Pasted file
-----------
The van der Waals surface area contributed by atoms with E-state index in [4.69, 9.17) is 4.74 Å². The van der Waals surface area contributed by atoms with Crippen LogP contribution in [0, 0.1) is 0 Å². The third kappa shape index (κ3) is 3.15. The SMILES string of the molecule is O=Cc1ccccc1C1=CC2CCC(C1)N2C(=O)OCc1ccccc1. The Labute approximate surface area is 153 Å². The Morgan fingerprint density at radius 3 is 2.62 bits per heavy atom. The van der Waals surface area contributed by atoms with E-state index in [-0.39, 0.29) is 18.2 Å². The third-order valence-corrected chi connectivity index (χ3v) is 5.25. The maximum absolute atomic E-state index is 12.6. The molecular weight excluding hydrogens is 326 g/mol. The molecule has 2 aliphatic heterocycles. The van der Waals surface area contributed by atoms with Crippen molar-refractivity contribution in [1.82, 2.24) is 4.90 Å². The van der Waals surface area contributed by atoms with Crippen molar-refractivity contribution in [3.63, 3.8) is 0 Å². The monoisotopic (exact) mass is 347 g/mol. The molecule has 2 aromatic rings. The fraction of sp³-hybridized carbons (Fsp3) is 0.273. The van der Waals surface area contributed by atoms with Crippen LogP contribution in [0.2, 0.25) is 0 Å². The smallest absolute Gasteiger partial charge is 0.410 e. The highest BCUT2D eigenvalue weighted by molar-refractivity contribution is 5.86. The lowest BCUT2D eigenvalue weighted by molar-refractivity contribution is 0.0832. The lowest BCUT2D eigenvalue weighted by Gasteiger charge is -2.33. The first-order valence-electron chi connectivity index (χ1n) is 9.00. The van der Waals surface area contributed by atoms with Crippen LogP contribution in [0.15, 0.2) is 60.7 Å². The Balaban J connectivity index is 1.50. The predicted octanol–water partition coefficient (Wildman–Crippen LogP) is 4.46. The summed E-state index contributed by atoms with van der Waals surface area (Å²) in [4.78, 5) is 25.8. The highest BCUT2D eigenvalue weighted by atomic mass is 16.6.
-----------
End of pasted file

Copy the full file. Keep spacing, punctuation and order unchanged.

The van der Waals surface area contributed by atoms with E-state index in [4.69, 9.17) is 4.74 Å². The van der Waals surface area contributed by atoms with Crippen LogP contribution in [0, 0.1) is 0 Å². The third kappa shape index (κ3) is 3.15. The SMILES string of the molecule is O=Cc1ccccc1C1=CC2CCC(C1)N2C(=O)OCc1ccccc1. The Labute approximate surface area is 153 Å². The Morgan fingerprint density at radius 3 is 2.62 bits per heavy atom. The van der Waals surface area contributed by atoms with E-state index in [-0.39, 0.29) is 18.2 Å². The third-order valence-corrected chi connectivity index (χ3v) is 5.25. The maximum absolute atomic E-state index is 12.6. The molecular weight excluding hydrogens is 326 g/mol. The molecule has 2 aliphatic heterocycles. The van der Waals surface area contributed by atoms with Crippen molar-refractivity contribution in [1.82, 2.24) is 4.90 Å². The van der Waals surface area contributed by atoms with Crippen molar-refractivity contribution in [3.63, 3.8) is 0 Å². The monoisotopic (exact) mass is 347 g/mol. The molecule has 2 aromatic rings. The fraction of sp³-hybridized carbons (Fsp3) is 0.273. The van der Waals surface area contributed by atoms with Crippen LogP contribution in [0.2, 0.25) is 0 Å². The smallest absolute Gasteiger partial charge is 0.410 e. The highest BCUT2D eigenvalue weighted by molar-refractivity contribution is 5.86. The lowest BCUT2D eigenvalue weighted by molar-refractivity contribution is 0.0832. The lowest BCUT2D eigenvalue weighted by Gasteiger charge is -2.33. The first-order valence-electron chi connectivity index (χ1n) is 9.00. The van der Waals surface area contributed by atoms with Crippen LogP contribution in [0.15, 0.2) is 60.7 Å². The Balaban J connectivity index is 1.50. The predicted octanol–water partition coefficient (Wildman–Crippen LogP) is 4.46. The summed E-state index contributed by atoms with van der Waals surface area (Å²) in [4.78, 5) is 25.8. The highest BCUT2D eigenvalue weighted by atomic mass is 16.6.